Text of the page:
From Jay Leach, Senior Minister of Unitarian Universalist Church of Charlotte:
“You need to repent.” That’s what I heard as I walked past a sneering man in the lobby of the Government Center. He was holding a large, hand-lettered sign over his head. In bold letters it professed a message so vile I cannot write it out (and were I to do so, the Charlotte Observer would not likely print it.)
It was at the end of another very long night for our city. Once again we’d been subjected to message after condemnatory message about who among us was going to hell, who would soon be the subject of divine retribution, and who is disturbed and delusional.
I’m the minister of a congregation and part of a larger denomination that is enthusiastically supportive of the notion of non-discrimination. Drawing on deeply held religious values, we were active supporters of marriage equality for years before that dream was, at last, realized. Along with dozens of other Charlotte area clergy people, I had signed a statement supporting our city’s proposed ordinance, one that mainly declares that not liking someone is not a sufficient reason to refuse them service.
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I joined hundreds of fellow citizens at the Government Center on Monday evening. I was there in silent support, sitting in an overflow room alongside members of my congregation. I listened respectfully to each speaker though some of their words felt like an assault on my soul.
I shuddered to think of the gay, lesbian, bisexual and transgender members of my congregation whose lives and rights were being dragged through the dreadful rhetoric of those professing to be speaking on behalf of faith. I felt an immense weight of sadness at yet another public community devolving so quickly into hellfire-and-brimstone condemnation. I felt deep concern for those fragile transgender youth in our community who were hearing this torrent of repulsive bombast.
To be sure, quite a few who were opposed to the proposed ordinance spoke sensitively, with respect. These appealed to concerns in caring ways, expressing heartfelt interest in the well-being of all.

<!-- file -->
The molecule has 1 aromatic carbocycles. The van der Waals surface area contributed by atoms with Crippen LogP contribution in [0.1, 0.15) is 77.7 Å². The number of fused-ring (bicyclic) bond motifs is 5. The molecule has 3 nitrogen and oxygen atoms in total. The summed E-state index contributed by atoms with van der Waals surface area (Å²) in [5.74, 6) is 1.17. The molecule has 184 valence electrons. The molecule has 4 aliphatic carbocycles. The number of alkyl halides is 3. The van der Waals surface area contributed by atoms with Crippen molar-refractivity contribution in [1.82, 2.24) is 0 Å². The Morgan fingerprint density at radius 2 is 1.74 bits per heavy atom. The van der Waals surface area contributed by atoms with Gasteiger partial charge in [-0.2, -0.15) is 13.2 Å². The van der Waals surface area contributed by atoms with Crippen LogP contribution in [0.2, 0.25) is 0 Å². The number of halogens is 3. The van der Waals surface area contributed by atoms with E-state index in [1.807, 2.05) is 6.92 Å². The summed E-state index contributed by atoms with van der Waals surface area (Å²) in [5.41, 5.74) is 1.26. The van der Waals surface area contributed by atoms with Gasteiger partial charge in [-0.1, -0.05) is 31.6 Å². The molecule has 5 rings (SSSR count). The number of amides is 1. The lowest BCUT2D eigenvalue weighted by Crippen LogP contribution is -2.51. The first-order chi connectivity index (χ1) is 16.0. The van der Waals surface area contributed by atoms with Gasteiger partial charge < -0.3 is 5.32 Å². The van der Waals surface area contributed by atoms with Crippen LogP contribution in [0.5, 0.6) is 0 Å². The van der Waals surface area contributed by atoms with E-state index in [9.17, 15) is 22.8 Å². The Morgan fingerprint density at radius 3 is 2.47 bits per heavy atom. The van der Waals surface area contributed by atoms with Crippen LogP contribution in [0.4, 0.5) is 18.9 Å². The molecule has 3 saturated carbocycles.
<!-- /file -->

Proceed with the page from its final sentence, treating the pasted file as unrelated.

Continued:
Sadly, they were shouted down by those angrily citing carefully selected passages from their Bibles, launching ad hominem attacks on the mayor, members of our city council, and city employees, and hysterically threatening our imminent demise.
In the end, the ordinance passed. Charlotte took another step toward becoming a safe and welcoming community for all. As pleased as I was, in many ways it felt more like a defeat.
What was lost? Decorum suffered another public defeat as we again proved unable to air our differences without resorting to insult and judgment. Compassion and respect – values common to all religious traditions – were lost in a morass of derision. Our children and youth experienced a huge loss as they witnessed adults expressing themselves with finger-wagging threats. Sadly, religion lost face again as it found its most vocal expression among those whose demeanor makes its decline in our nation more understandable.
“You need to repent.” That’s what I heard on the way out from a man looking for one last opportunity to spew an angry invective.
“Why do you need to say that?” I asked my red-faced assailant. “You don’t know anything about me.”
“I heard what you said when you were speaking in there,” he explained. “You’re serving an organization ruled by the devil.”
“You’re mistaken,” I said. “I didn’t speak tonight.”
He was incredulous, kept doubting my claim. Finally, conceding he had me confused with someone else he muttered “Oh, sorry” before quickly regaining his vitriol: “But you still need to repent.”
I stepped out into the falling rain with tears in my eyes, wondering how a night that should feel so encouraging could leave me so sad.